Symptoms Of Common Dental Issues
Thanks to the internet, many of us like to pretend we’re medical professionals by quickly typing in our symptoms into Google and then clicking through the pages of possible diagnoses.
Unfortunately, not only can this yield bad results and produce anxiety, but it can also cause you to actually overlook issues because, on paper, they appear “not so bad.”
For example, tooth sensitivity brings back thousands of results with some from reputable sources like the Mayo Clinic and American Dental Association. However, each site lists a range of possible maladies that plague you. Without visiting your dentist, it’s impossible to determine if your tooth sensitivity stems from a cavity or from something more serious.
We’re going to walk through several common dental issues that may appear commonplace from a quick internet search, but that really require professional intervention to ensure no lasting damage occurs.
Have you every drank something really cold, or maybe bit into something really sweet, and all of the sudden you experience pain in one of your teeth?
If this is a rare occurrence, you can attribute it to a one-off situation. However, if you experience tooth sensitivity more frequently, you aren’t alone. Approximately 40 million Americans have felt the same thing for extended periods of time.
So, if it’s so common, is tooth sensitivity something you should worry about? The short answer is yes. The inside of your tooth is full of tiny nerve endings that are protected by enamel, which is the hard outer layer of your tooth. Sudden tooth sensitivity can be caused by worn-down enamel, tooth erosion, and tooth decay. Each of these can cause more serious issues like gum disease or tooth loss if left untreated.
Next time you feel tooth sensitivity, don’t brush it off! Give your dentist a call.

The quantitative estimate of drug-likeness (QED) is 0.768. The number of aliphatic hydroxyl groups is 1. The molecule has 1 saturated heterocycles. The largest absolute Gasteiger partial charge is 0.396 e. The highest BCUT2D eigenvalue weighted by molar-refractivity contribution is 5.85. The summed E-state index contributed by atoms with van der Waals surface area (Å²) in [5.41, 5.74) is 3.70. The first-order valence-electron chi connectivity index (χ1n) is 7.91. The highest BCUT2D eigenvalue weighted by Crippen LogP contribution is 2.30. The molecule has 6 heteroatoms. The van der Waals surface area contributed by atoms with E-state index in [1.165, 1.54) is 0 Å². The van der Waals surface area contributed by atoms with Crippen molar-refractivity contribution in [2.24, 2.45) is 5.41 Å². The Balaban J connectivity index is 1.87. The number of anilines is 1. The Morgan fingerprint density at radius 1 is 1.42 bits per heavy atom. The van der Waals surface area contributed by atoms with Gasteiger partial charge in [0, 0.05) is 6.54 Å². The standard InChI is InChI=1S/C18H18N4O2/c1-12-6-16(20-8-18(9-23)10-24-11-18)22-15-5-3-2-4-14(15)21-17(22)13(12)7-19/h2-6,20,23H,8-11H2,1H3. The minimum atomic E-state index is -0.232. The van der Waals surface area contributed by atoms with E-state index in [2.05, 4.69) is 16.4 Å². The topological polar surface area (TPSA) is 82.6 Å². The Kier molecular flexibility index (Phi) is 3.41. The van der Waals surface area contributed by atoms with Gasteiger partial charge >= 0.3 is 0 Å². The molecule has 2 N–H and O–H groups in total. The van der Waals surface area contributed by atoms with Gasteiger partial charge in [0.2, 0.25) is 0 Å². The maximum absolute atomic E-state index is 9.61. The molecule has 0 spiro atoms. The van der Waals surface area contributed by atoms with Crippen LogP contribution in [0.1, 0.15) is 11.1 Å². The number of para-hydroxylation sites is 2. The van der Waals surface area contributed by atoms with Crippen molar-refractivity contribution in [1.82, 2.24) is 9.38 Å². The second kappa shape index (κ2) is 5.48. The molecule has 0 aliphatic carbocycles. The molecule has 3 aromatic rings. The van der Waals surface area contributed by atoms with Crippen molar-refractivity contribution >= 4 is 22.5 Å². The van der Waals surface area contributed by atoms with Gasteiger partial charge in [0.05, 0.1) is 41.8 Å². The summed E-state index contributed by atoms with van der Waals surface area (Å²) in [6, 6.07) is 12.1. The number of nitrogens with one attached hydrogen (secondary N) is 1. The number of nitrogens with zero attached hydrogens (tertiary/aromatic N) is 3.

We’ve all seen blood at times when we spit out the toothpaste after brushing our teeth. But just because it doesn’t seem like a worrisome amount of blood, or if there was no pain associated with it, should you ignore the symptom?
Bleeding gums can result from medications you are taking, or pregnancy, or can sometimes be an indicator or periodontitis. That said, the number-one reason for bleeding gums is plaque buildup along the gum line. When you fail to remove the plaque, it can harden and lead to an irritation of the gum tissues. So, if you start to see blood a little more often, it’s important to revisit your oral hygiene routine, cut out processed sugar from your diet and check the side-effects on your medications. If these steps don’t relieve the issue, it’s important to visit your dentist to check for advanced gum disease.
An adult’s worst fear…a loose tooth
As we age, having a loose tooth doesn’t call for a visit from the tooth fairy. It normally results in a visit to the dentist after a lot of mixed feelings and anxiety.
If you, as an adult, think you have a loose tooth, it’s most commonly the result of untested gum disease that’s led to an infection below the gumline. This causes the bone to break down and for the nearest tooth (or teeth) to become loose.
Losing a tooth this way as an adult is one of the more serious results of bleeding gums, and exhibits why getting to the dentist sooner rather than later is important.
Osteoporosis is also another disease that results in loose teeth. This is a condition where the bones throughout the body lose bone density and become much more prone to fracture. When the density of the bone around the teeth lessens, teeth can become loose. Women with osteoporosis are three times as likely to experience a loose tooth as opposed to women without the disease. This is a great example of how the mouth is the window to the body and how important it is to be aware of changes in the oral cavity!
Alone, each of these three conditions doesn’t have to be too harmful or the “end of the world.” However, each can be a risk factor for the next, and if you ignore one symptom then the result becomes much worse. At the first sign of any of these issues, it’s important to schedule an appointment.
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Also published on Medium.